Have Kenyans learnt from the mistakes of 2007?


Ethnic violence is nearly always a result of political competition based on personality stereotyping. This is because personality stereotyping involves the making of general statements about an individual or group so as to depict them as ‘less than human’ than ourselves, with the sole intention of splitting that person or group from the wider humanity. These statements include a recent one by an MP from Eastern who said that ‘Wajaluo Wajue Kenya Inawenyewe’ in one of the on-going ‘peace’ rallies.

Unfortunately personality or group stereotyping is actually very dangerous as it introduces emotional ‘poison’ in a society because of the de-humanizing effect it crates. Politically it then leads to situations where political opponents and their respective supporters view each other as enemy combatants in a do-or-die war, rather than ideological rivals competing to determine how their overall community will be governed. The problem is then compounded when such competition requires only one winner; who is then expected to govern a society that includes both factions. This leads to situations like the 2007 general election; the related violence, and the Coalition government because both sides must be in power.

Kenya is gearing up for another general election and all indications are that those seeking political office have not learnt anything from the 2007-08 fiasco; (or maybe they learnt that they one can force circumstances to ensure inclusion whatever the outcome!). This is not good for the country because the coalition government has indicated the challenges of dealing with national issues like escalating living costs, ICC, etc. Kenya needs a vibrant opposition after the next general election if we are to fully implement the new constitution

This then requires a process of challenging the poison being spread about ‘them’ if whoever wins will be able to lead a nation that includes those who did not support him or her. To do this we must challenge the stereotypes being circulated about various leaders and live only that competition that will be about policies and/or ideology. A process like this was publicly launched last week by a group called KikuyusforChange. It is called Engaging Ethno-Centric Stereotypes.

Engaging Ethno-centric stereotypes is about local groups inviting leaders who are being depicted as ‘demons’ by their rivals, to town-hall meetings between such leaders and opinion leaders of the communities that are being sold stereotypes of the said leader. The objective here is to expose these myths and stereotypes to public debate within the context in which they are being spread, and defuse any tensions being raised. The initiative is based on the belief that perceptions are realities to those who hold them, for as long as they have not been challenged with facts to prove otherwise. This can be done for marginalized communities, social groups or even religion. The objective is to publicly challenge public conversations that are used by unscrupulous and irresponsible leaders to split Kenyans.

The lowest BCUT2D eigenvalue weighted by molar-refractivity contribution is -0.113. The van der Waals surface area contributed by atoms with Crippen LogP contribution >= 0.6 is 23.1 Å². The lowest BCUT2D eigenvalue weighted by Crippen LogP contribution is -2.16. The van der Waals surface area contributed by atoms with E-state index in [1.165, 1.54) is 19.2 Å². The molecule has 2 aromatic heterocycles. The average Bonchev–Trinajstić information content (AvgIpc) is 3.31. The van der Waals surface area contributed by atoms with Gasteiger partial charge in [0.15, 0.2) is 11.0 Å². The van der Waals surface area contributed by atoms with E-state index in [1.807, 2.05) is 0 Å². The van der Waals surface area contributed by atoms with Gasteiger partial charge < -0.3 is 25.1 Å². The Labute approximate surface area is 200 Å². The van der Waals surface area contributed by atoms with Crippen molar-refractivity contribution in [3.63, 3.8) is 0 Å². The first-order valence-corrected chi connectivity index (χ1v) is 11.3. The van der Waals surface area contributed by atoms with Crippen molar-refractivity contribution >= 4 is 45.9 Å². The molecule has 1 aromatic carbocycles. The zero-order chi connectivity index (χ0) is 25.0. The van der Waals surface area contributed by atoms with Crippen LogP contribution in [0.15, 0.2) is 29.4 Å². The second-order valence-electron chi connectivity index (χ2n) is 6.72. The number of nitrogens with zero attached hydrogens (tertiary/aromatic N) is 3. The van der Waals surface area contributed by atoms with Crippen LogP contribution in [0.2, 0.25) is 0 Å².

There is a Swedish saying; “Sweep first before your own door, before you sweep the doorsteps of your neighbours’. This means that engaging ethnic stereotypes must be done from ones doorstep, and in the context of one’s own environment.

In this regard KikuyusforChange launched a series of conversations between Prime Minister Raila Odinga and opinion leaders from the Kikuyu community, about stereotypes and myths held about him in the community and being circulated by sections of the community’s leadership.

In the KikuyusforChange context the initiative is focused on challenging the myths being spread about Raila; from statements that he took Uhuru to the Hague, he hates Kikuyus and would marginalize them were he to become president; or that his government will give us special IDs, etc. KikuyusforChange wants these statements interrogated to ensure the community is not being ‘whipped’ by politicians out to protect local political territory not so much from Raila, but from local challengers with better policies for the voters.

It is also meant to challenge those behind these statements on whether they realize that Kikuyus are part of Kenya; and that whoever leads Kenya after President Kibaki will lead both Kikuyus and non-Kikuyus. Finally KikuyusforChange wants to ensure that a political strategy that asks Kikuyu voters to elect politicians who will fight Raila in the next government does not sell the region short as far as political service delivery is concerned, (especially because if Raila were to fail in his ambitions it would leave leaders elected to fight him with nothing to do for five years!).

However the challenge is not to members of the Kikuyu community only. A Yiddish proverb says that ‘if all swept their doorstep, the whole street would be clean’. This means that as part of the wider ‘Siasa Mpya’ campaign voters from all communities must take control of political conversations in their backyards and set the agenda of what is important in determining who will lead them. As we sweep our doorsteps let us also sweep as Martin Luther asked us to sweep ‘ … So well that all the hosts of heaven and earth will pause to say, here lived a great street sweeper who did his job well.”

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